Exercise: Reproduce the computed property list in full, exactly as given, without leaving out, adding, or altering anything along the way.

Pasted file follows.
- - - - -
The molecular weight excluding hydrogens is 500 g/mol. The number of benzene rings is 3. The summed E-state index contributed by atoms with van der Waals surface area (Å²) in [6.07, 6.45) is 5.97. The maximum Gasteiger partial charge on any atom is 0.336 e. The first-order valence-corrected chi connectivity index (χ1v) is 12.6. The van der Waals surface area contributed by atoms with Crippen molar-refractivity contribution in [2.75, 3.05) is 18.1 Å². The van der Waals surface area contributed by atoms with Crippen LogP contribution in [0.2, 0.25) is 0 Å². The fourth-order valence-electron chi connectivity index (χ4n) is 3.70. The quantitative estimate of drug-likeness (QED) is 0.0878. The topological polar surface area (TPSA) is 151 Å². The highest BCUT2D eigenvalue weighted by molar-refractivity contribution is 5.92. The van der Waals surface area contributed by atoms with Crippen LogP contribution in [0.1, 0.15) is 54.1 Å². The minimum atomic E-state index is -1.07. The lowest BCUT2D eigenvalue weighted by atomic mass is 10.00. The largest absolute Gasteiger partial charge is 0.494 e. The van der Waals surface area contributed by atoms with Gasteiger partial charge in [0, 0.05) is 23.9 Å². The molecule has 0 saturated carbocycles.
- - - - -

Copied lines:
The molecular weight excluding hydrogens is 500 g/mol. The number of benzene rings is 3. The summed E-state index contributed by atoms with van der Waals surface area (Å²) in [6.07, 6.45) is 5.97. The maximum Gasteiger partial charge on any atom is 0.336 e. The first-order valence-corrected chi connectivity index (χ1v) is 12.6. The van der Waals surface area contributed by atoms with Crippen molar-refractivity contribution in [2.75, 3.05) is 18.1 Å². The van der Waals surface area contributed by atoms with Crippen LogP contribution in [0.2, 0.25) is 0 Å². The fourth-order valence-electron chi connectivity index (χ4n) is 3.70. The quantitative estimate of drug-likeness (QED) is 0.0878. The topological polar surface area (TPSA) is 151 Å². The highest BCUT2D eigenvalue weighted by molar-refractivity contribution is 5.92. The van der Waals surface area contributed by atoms with Crippen LogP contribution in [0.1, 0.15) is 54.1 Å². The minimum atomic E-state index is -1.07. The lowest BCUT2D eigenvalue weighted by atomic mass is 10.00. The largest absolute Gasteiger partial charge is 0.494 e. The van der Waals surface area contributed by atoms with Gasteiger partial charge in [0, 0.05) is 23.9 Å². The molecule has 0 saturated carbocycles.